Adventures in Growing Our Own Food
By Lorraine Johnson
Greystone Books, 242 pages, $20
From Farmers' Fields to Rooftop Gardens --
How Canadians Are Changing the Way We Eat
By Sarah Elton
HarperCollins, 229 pages, $30
By now, words like locavore and food miles have become a part of the modern lexicon.
Food-related books like Michael Pollan's The Omnivore's Dilemma and Eric Schlosser's Fast Food Nation have topped bestseller lists, been made into movies and permeated food culture.
Their message: processed, mass-produced food is bad while local, organic and small-scale food is good.
But though almost many have adopted this gospel, there has been the nagging -- and increasingly hard to ignore -- question of the logistics of it all, especially in this part of the world.
First, there simply isn't enough local food available to feed our ever-increasing population (and some argue there never will be).
Second, our harsh winter climate means local eating is almost impossible for more than half the year. And third, no matter how dedicated to food miles we are, some of us just don't want to give up chocolate, coffee and macadamia nuts forever.
Enter the urban farmer, an almost quirky, but ever more common oxymoron popping up in major cities across the country.
It's the phenomenon explored in two new books by Toronto women, Locavore by Sarah Elton and City Farmer by Lorraine Johnson.
Both authors explore the idea of just how the local food movement fits into the future of our cities and the potential for food growth in urban environments.
The stronger of the two books is certainly City Farmer. A regular food writer and professional gardener, Johnson grew up with a natural inclination towards growing her own food.
Her foray into urban farming starts at the steps of the White U.S. House, as she describes Michelle Obama planting a vegetable garden on the lawn as a sort of political statement. She ends at the elaborate container garden in her own backyard.
Johnson's explores what can be accomplished by growing our food in the city. She says there are thousands of acres of perfectly good crop land lying fallow. It's possible, she explains, to grow carrots on suburban boulevards and fruit in public parks, where people are free to share in the harvest.
She takes us to visit urban farmers who grow enough food on their small properties to make a profit. She introduces us to the growing number of homeowners offering their lawns to aspiring urban farmers looking for a place to dig their trowels.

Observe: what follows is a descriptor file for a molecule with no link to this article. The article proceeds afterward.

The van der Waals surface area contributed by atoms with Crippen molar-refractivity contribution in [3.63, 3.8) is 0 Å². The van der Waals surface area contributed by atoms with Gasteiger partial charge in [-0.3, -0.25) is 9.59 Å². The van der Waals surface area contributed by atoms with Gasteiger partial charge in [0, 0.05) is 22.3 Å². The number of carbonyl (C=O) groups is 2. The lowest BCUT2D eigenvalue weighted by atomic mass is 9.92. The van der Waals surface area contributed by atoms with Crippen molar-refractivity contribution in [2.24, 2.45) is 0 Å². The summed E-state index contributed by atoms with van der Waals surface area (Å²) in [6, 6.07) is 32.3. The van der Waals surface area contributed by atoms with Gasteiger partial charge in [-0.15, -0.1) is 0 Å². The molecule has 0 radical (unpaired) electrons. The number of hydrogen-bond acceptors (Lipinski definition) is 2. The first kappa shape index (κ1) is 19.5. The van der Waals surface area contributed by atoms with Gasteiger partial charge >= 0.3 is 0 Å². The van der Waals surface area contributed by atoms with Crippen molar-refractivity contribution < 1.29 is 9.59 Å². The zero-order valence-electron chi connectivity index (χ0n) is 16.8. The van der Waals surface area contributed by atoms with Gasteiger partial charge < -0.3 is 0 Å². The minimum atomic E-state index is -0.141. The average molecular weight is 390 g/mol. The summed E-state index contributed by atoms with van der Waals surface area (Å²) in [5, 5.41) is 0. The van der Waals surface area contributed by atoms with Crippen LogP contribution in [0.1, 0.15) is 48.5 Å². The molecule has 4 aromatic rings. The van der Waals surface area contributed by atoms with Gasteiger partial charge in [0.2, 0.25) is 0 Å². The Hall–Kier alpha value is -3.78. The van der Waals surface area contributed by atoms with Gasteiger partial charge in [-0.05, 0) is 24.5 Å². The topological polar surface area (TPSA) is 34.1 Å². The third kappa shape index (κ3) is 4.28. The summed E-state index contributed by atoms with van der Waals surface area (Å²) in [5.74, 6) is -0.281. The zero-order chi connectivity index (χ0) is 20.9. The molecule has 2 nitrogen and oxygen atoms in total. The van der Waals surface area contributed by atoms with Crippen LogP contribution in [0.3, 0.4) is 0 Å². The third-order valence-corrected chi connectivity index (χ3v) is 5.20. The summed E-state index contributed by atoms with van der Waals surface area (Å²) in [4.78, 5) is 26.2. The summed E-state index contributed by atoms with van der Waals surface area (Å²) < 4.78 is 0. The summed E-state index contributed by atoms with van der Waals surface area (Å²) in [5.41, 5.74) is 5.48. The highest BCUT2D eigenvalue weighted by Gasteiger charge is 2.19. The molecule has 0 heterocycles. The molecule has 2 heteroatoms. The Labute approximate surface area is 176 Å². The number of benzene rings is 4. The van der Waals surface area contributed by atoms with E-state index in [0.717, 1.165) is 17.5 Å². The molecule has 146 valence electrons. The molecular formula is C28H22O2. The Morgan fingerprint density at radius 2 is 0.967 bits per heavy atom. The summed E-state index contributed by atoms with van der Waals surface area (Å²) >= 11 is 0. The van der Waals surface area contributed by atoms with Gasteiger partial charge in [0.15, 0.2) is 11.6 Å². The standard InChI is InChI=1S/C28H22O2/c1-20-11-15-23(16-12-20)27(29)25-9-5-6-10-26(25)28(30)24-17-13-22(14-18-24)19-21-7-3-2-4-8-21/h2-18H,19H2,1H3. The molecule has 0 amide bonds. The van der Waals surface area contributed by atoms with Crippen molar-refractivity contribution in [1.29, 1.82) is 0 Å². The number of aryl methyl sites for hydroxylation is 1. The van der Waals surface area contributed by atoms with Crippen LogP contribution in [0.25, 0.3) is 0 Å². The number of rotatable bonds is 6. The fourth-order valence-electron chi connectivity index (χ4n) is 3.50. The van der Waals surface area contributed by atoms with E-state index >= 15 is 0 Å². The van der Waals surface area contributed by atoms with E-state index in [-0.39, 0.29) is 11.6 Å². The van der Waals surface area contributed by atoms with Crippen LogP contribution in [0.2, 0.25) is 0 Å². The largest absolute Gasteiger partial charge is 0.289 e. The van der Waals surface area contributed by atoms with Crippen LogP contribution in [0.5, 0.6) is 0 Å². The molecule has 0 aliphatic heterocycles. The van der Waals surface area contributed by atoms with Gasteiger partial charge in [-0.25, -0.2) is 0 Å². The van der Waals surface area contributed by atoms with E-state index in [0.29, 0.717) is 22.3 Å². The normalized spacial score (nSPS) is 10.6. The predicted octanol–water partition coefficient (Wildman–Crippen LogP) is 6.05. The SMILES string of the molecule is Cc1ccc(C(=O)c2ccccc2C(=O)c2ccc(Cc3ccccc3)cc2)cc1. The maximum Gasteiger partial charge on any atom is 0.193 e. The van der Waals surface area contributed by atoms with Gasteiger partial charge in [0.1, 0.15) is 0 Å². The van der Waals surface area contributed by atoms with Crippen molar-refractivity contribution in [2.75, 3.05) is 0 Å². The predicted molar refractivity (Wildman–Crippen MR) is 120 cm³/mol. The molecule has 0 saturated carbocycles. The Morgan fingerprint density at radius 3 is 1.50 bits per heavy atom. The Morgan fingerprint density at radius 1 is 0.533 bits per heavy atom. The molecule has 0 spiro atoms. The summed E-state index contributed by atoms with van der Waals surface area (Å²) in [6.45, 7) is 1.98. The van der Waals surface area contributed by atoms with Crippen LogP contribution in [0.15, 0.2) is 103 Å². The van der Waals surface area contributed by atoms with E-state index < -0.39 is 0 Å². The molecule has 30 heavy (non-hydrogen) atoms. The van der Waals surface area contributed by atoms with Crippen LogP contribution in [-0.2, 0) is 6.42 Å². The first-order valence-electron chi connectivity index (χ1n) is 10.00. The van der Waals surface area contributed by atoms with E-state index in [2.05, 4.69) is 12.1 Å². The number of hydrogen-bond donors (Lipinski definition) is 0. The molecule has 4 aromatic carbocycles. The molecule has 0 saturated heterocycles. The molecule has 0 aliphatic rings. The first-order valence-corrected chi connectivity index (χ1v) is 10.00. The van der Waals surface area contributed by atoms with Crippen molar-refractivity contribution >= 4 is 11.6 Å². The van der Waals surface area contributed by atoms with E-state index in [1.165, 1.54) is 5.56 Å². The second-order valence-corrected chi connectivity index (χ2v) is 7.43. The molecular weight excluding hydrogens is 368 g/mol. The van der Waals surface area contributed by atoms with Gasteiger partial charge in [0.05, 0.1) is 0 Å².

Needless to say, Johnson opposes the widespread belief that farming should only take place in rural areas. She finds a group of people in Toronto who want to nix a plan to put an orchard in a public park. One of their reasons? People might get fruit stains on their clothes.
Where writers of this genre can sometimes take themselves a little too seriously, Johnson uses humour and a touch of self-mockery to demonstrate that no matter how important food security may be, the love of food should still give us pleasure.
In one particularly endearing chapter, she describes her backyard chicken coop replete with three cunning hens. The image Johnson paints of these sly, yet whimsical, creatures makes you wonder if you might be up for some new pets of your own.
Another entertaining chapter has Johnson creating a guerilla garden on the waterfront in Toronto, as she delights in the perplexed looks and inevitable questions of passersby.
It's this fun and personal touch that is missing from Elton's Locavore, making it seem more like working through an essay than pleasurable reading.
A regular CBC food columnist, Elton takes us on a journey across Canada as she explores two different sorts of urban farmer. One group are the young professionals with no farming experience selling off their downtown condos to start dairy farms in the country. The other group are the gardeners in the city as described by Johnson.
Elton takes us to the clever and resourceful farms of those trying to defy Mother Nature, planting crops that with a bit of care and shelter, can be grown and enjoyed in the dead of winter.
She also explores the country's expanding greenhouse movement as another option to winter farming and even as an answer to those crops that traditionally haven't been viable in Canada.
(Manitoba readers will notice that although Elton talks to farmers in almost every part of the country, any reference to our own province is inexplicably absent.)
But where Elton ultimately fails is in to her own lack of involvement in the story. Locavore has very little personality.
The reader gets an interesting set of facts on urban farming but without any of the heart found in City Farmer.
Nisha Tuli is a Winnipeg writer and foodie who grows vegetables in her backyard.